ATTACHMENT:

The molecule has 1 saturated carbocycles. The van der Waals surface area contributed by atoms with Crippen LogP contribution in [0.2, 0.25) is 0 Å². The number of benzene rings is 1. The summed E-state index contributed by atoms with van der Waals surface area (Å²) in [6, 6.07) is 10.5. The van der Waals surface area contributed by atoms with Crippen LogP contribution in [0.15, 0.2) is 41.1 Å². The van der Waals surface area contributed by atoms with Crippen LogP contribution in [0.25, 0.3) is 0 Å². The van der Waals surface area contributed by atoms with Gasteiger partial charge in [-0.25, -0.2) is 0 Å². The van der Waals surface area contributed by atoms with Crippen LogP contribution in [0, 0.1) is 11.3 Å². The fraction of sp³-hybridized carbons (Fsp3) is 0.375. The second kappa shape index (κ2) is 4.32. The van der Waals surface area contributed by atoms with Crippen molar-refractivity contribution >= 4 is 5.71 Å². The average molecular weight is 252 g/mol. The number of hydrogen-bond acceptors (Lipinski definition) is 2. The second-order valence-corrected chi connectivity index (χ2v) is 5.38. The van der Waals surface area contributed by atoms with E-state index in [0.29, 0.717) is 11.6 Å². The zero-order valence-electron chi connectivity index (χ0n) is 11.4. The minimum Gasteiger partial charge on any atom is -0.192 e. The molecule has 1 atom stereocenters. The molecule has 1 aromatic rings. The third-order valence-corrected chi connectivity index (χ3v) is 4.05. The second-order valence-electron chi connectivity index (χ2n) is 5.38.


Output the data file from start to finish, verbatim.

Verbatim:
The molecule has 1 saturated carbocycles. The van der Waals surface area contributed by atoms with Crippen LogP contribution in [0.2, 0.25) is 0 Å². The number of benzene rings is 1. The summed E-state index contributed by atoms with van der Waals surface area (Å²) in [6, 6.07) is 10.5. The van der Waals surface area contributed by atoms with Crippen LogP contribution in [0.15, 0.2) is 41.1 Å². The van der Waals surface area contributed by atoms with Crippen LogP contribution in [0.25, 0.3) is 0 Å². The van der Waals surface area contributed by atoms with Gasteiger partial charge in [-0.25, -0.2) is 0 Å². The van der Waals surface area contributed by atoms with Crippen LogP contribution in [0, 0.1) is 11.3 Å². The fraction of sp³-hybridized carbons (Fsp3) is 0.375. The second kappa shape index (κ2) is 4.32. The van der Waals surface area contributed by atoms with Crippen molar-refractivity contribution >= 4 is 5.71 Å². The average molecular weight is 252 g/mol. The number of hydrogen-bond acceptors (Lipinski definition) is 2. The second-order valence-corrected chi connectivity index (χ2v) is 5.38. The van der Waals surface area contributed by atoms with E-state index in [0.29, 0.717) is 11.6 Å². The zero-order valence-electron chi connectivity index (χ0n) is 11.4. The minimum Gasteiger partial charge on any atom is -0.192 e. The molecule has 1 atom stereocenters. The molecule has 1 aromatic rings. The third-order valence-corrected chi connectivity index (χ3v) is 4.05. The second-order valence-electron chi connectivity index (χ2n) is 5.38.